War World X Takeover(8)
Author:John F. Carr

    Castell blinked. “I am very much aware of it,” he said grimly, “And I confess that I have not found a Harmonious way to prevent this theft.”

    “Ultimately, you can’t.” Brodski leaned closer. “What the government wants, the government gets—so long as the only real opposition is a small bunch of folks insisting on their rights. It takes really massive numbers, all of them armed with some kind of real power, to make a government change course—which is what elections used to be about. You don’t have that kind of numbers, or anything like that kind of power.”

    “Have you nothing better to tell me?” Castell asked.

    “Yes. You can slow down the takeover. Slow it down while you gain the power to hold off the worst of their control. Are you interested?”

    Castell rattled his fingers on the desk. “I do not see a Harmonious way of gaining or using the power you describe,” he said slowly. “Can you enlighten me on this subject?”

    Brodski smiled. “First, you must extend a Harmonious unity to all the people on Haven. In other words, make everybody your allies—everybody who isn’t a CoDo agent or corporate manager. Are you willing to do that?”

    “Everybody?” Castell blinked. “Amoral settlers, and sin-loving miners, and…and….”

    “Everybody,” Brodski said firmly. “Give up your isolation or give up your world. Those are the choices you have.”

    Castell thought for a long moment, his face crumpling as if it were aging suddenly. Finally he said: “Tell me how you think this unity can be accomplished.”

    “First,” said Brodski, holding up one finger, “Get involved in the economy of Docktown. Trade directly with the settlers, the miners, and everyone else who isn’t a company man. Encourage trade: barter, or local trade-standard or any kind of money you can lay your hands on.

    “Second, don’t antagonize the Marines in any way; that means not leaning on the bars, bordellos or anything else they find amusing. Just smile and ignore them.

    “Third, send out more beadles and deacons to throw the real troublemakers out of town. I can help you identify those, and so can other friends of mine. Warn the settlers not to take them in. If they can’t reach Hell’s-A-Comin’ let them make boats and move out onto the river.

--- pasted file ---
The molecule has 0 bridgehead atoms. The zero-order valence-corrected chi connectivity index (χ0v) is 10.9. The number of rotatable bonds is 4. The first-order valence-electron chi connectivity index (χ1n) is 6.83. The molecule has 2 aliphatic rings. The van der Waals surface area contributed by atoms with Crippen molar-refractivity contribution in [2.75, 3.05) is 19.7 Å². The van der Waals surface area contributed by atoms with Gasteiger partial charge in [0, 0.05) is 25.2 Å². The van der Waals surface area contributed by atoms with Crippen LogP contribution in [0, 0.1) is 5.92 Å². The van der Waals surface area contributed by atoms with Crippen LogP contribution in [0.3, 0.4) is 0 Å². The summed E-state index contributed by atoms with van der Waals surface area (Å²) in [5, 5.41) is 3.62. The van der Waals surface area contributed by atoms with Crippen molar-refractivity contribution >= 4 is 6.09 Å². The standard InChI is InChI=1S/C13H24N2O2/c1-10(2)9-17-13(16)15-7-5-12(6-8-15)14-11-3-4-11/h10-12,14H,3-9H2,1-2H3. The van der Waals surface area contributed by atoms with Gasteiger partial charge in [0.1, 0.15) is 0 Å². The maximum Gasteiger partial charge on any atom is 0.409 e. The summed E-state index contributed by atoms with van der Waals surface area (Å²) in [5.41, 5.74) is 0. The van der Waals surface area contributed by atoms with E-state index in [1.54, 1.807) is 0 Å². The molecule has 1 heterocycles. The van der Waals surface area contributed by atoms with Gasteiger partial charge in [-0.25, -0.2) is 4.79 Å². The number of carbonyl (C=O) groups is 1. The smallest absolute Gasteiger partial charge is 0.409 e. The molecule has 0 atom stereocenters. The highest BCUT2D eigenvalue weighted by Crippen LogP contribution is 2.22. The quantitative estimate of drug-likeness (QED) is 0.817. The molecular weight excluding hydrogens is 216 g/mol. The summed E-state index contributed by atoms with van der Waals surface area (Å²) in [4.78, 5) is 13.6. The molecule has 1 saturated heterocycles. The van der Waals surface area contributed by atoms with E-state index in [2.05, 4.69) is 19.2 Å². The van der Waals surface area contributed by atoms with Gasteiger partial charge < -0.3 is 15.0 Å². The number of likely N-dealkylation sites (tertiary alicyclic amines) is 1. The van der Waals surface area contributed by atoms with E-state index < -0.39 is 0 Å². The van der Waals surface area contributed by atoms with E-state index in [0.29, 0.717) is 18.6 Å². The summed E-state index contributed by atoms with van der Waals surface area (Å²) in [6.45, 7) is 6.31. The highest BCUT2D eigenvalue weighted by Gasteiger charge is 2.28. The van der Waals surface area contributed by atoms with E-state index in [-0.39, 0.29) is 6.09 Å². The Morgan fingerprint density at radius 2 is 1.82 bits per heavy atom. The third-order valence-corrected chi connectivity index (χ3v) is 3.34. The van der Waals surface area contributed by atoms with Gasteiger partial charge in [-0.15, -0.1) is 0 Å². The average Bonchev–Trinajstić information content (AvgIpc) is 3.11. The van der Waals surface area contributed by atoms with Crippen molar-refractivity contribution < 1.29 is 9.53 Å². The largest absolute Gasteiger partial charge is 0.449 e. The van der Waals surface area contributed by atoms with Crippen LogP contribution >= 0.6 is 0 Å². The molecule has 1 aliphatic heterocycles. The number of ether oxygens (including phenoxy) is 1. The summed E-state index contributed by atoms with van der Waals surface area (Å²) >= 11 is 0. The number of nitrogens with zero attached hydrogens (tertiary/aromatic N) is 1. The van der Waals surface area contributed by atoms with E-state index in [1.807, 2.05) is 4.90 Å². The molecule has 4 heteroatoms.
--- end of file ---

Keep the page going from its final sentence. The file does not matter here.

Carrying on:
“Fourth, make some well-disguised escape tunnels. There’s always the possibility that you’ll need them. Mark paths not only to your own outlying farms but to settlers’ farms as well, and make sure to keep the good will of those settlers.


    Charles Castell listened attentively, but his face grew bleaker and older with every word.

    Wilgar listened even more intently, eyes wide in fascination.

    Kennicott Camp One, or Kenny-Camp as it was more commonly called, had a company dock, a company office-building, company sheds, company housing and a company store, and everything else was a jerrybuilt slum. The open-pit hafnium mine lay a quarter-mile back from the river, a shameless eyesore with the machines always busy in it: diggers, belts and pumps constantly serviced by the indentured “wage-slaves.” Beside it lay the huge artificial mountain of the mine-tailings, being worked by ragged free miners. Beyond it, in the bare hills above the forest, were the numerous man-made caves of the shimmer stone prospectors.

    Van Damm frowned at the scene as Makhno made the Celia fast at the dock, then turned to DeCastro. “I hope you can make a living from company scrip,” he said. “It is plain that there is little else here but barter.”